One of the things I think is that the world we see is an afterimage, or representation, of an invisible one. I don’t really know the details such that I could draw them out, but I do think this. And even though there may be no objective merit to my thinking like this, it is the conception of the universe that resonates most truly with me.
There are several of ways to conceive of what I’ve just said and I think all of them are to some extent valid. For instance, one thing I think is that physical matter of the type our senses can detect is like the skin shed by the invisible and ever-moving snake of energetic exchange that forms the fabric of the observable world. Not that anything is static, per se. But what appears static is the product of the invisible and continuous motion of existence. This is not really controversial.
Another way to conceive of it, which is more controversial in some corners, is to suggest that the types of organization and patterns found in the physical universe are replications, or expressions, of underlying truths or realities about the way things are and must be and cannot otherwise be. In other words, the physical world is a representation of what exists in silence, outside of all motion and polarity, outside of time. This is the idea that what arises in form is the coming into being of what is formless.
While this idea is not accepted by the scientific mainstream, it is generally accepted in religious circles, where (unfortunately) it is generally expressed in just one particular form: the idea of a supernatural God. This is in my opinion a very limited form of the idea. In particular, this God often possesses traits undesirable in one another– judgmentalism, elitism, selfishness, capriciousness, etc. What I think of as formless has nothing to do with such a God, and everything to do with suggesting the formless is as natural as the formed–that they in fact are inseparable and intimately linked– and therefore neither one is “supernatural.” When one says a thing is supernatural they are in essence saying it is magical. Its effects are the whimsical movements of a power that transcends the natural laws of this world.
I don’t believe in such a whimsical power, but I do believe the limits of the natural laws of this world are only incompletely understood, so this places me in something of a no man’s land. I don’t believe what I think can rightly be categorized as either religious or scientific per se.
One of the most interesting things we’ve discovered in this universe is ourselves. To say it another way, the most interesting phenomenon I think we have found so far is life. I like to read about what we call life because I sense that, like my vague and weakly antithetical thought system, life doesn’t quite fit the molds given it. The extremes are reductionism and physicalism on the one hand, and bearded, lightning-throwing gods on the other. It appears to me that life defies them both.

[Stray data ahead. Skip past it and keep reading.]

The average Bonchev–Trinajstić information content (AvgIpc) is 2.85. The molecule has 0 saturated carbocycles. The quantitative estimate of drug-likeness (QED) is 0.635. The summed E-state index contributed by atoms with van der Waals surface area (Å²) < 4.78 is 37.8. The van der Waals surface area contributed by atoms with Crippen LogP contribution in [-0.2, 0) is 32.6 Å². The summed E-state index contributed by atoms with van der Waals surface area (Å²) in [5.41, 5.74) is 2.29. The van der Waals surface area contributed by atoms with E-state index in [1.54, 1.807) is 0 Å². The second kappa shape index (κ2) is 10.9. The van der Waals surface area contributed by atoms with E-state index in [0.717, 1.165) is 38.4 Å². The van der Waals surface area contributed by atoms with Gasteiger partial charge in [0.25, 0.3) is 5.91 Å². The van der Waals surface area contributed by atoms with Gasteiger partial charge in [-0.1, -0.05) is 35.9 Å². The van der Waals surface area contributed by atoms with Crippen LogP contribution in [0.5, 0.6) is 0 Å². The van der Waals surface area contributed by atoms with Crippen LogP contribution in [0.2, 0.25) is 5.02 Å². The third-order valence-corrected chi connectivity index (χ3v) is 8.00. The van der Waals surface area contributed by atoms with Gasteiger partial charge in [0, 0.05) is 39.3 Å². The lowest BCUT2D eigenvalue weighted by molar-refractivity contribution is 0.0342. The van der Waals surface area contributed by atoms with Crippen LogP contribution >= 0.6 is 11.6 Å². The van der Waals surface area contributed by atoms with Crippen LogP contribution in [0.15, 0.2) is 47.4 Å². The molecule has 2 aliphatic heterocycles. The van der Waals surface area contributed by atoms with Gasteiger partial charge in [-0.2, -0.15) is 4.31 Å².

To me, the general idea of physicalism is that nature is a closed system of mutually interchangeable matter and energy that unfolds in accordance with natural laws. Said another way, it is a system of objective and measurable quantities whose unfolding takes place without the influence of any external (or supernatural) causes. Reductionism is the idea that complicated things can be explained in terms of their far simpler parts, and that very simple physical propensities–when allowed to behave as they must, in conformance to the natural physical laws of this universe–can explain everything. They can explain life, for instance.
I would say that very generally speaking then the view of the world that is considered scientific is one that says everything we see can be explained by the operation of fundamental principles, or natural laws, upon fundamental quantities, e.g. upon the smallest bits of energy, the smallest bits of matter, the smallest ingots of space, and the smallest slices of time.
Key to all of this is the idea held in the scientific sphere that there should be no resort to any external organizing factor or intelligence. Though the fundamental parameters of physical existence appear to be quite precisely tuned to produce novelty and life, it can be said that we simply haven’t learned how the system of nature works yet, and so one day we will be able to explain those beguiling initial conditions without resort to any external condition as well. The most important thing in the scientific explanation of the universe is to provide a plausible explanation of its current state, expressed in terms of the very simplest, most concise mathematical laws and measurable quantities possible.
In such a conception of life, all biology should be reducible to physics, as physics is inherently more fundamental than chemistry and biology. There are in fact countless examples of this. The growth of the human cell, for instance, has been shown to occur in very regular periods of growth and rest, and in researching this a protein containing copper was found that modulates the naturally-occurring sinusoidal cycle of redox potential in water such that the modified cycle has a period of 24 minutes. Exactly 60 such cycles equals a twenty-four hour day. Living matter in other words, has built a clock from the physics of things more or less “laying around”: amino acids, copper, and water. This clock functions because of the action of the fundamental laws of nature on the fundamental quantities of nature, meaning that it necessarily functions as it does because it cannot do otherwise, given the physical properties of the atoms in the system.